Wirral could become “a forgotten land” if proposals went ahead to create a Merseyside mayor, the Liberal Democrats have warned.

Lib Dem leader Cllr Tom Harney fumed: “A so-called elected mayor would be Liverpool based and Wirral would become a forgotten land somewhere across the river.

“I suggest whoever is advancing this madcap idea comes and spends a few days speaking to Wirral people about their priorities. They will quickly discover that being run from Liverpool is not one of them.”

Councillor Harney went on: “We have no issue with working as an independent Wirral with our neighbours in Merseyside or in North Wales and Cheshire where we have shared interests around regionally important job creation initiatives for example.

“But to give one person control over all Wirral issues is a ludicrous suggestion.”

The prospect of a regional mayor has taken on greater significance in the light a likely ministerial decision to delay Liverpool’s referendum on an elected mayor.

The city was due to hold a referendum in May but Lord Adonis, director of the Institute for Government, has recommended delaying it until 2013.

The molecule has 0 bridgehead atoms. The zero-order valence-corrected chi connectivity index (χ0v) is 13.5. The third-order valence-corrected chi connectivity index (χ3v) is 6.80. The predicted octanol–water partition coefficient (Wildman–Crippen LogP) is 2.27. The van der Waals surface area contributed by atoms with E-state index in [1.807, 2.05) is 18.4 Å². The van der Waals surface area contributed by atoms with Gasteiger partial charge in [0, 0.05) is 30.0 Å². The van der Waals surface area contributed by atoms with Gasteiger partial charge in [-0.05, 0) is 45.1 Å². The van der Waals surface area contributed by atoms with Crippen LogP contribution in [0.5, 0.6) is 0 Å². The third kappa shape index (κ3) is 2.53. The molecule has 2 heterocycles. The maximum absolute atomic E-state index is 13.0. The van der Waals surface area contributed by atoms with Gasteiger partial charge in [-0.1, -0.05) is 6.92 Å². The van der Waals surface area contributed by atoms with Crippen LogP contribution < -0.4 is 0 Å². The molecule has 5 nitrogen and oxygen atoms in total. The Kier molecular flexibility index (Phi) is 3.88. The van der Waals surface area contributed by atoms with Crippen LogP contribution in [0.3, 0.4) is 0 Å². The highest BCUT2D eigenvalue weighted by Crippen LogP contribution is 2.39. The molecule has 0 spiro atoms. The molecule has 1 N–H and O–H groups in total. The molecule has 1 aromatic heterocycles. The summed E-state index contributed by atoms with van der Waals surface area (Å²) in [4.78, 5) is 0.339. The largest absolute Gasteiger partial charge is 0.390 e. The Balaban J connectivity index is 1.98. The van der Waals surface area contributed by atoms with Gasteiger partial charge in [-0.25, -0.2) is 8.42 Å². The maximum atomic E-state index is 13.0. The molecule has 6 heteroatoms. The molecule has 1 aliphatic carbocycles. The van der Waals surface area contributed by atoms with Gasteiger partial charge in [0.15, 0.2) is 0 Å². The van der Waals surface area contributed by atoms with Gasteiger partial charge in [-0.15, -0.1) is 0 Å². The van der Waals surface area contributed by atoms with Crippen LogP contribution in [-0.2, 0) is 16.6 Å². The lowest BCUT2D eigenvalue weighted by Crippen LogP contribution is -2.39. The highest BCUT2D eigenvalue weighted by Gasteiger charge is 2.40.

The delay could pave the way for the Government to extend mayoral influence from just Liverpool to a wider regional remit.

Councillor Richard Kemp, deputy leader of the Liberal Democrat opposition on Liverpool City Council, said it was very unlikely that there would be a ballot for elected mayors next year.

He said: “This will give us the opportunity to discuss with the Government whether a city-region mayor would be a more appropriate way to take forward both the Government’s agenda and ours.”

Both Wirral Council leader Cllr Steve Foulkes and Tory group leader Cllr Jeff Green expressed opposition to the trans-Merseyside proposal.

Councillor Foulkes said: “I am unhappy about putting all that power into the hands of one individual without knowing what the powers will be and the effect it will have on Wirral.

“We are in the process of writing to the appropriate Government minister to raise our concerns.”

Councillor Green said: “This is something I would resist. I don’t believe people would have any appetite for an elected mayor to be imposed on them.

“I spoke to Local Government Minister Bob Neil on this and I was given an assurance if Liverpool wanted an elected mayor his remit would be within the city boundaries and would not be spread to the rest of Merseyside.”

St Helens council leader Cllr Marie Rimmer said: “I do not believe that investing power in one individual is the right thing.”

But Sefton council leader Cllr Peter Dowd said he was not opposed to the principle of a regional mayor. However it had to come with additional powers and responsibilities.

He said: “This has to be about decentralisation of power, responsibility and funds and unless it is done properly it is a waste of time.”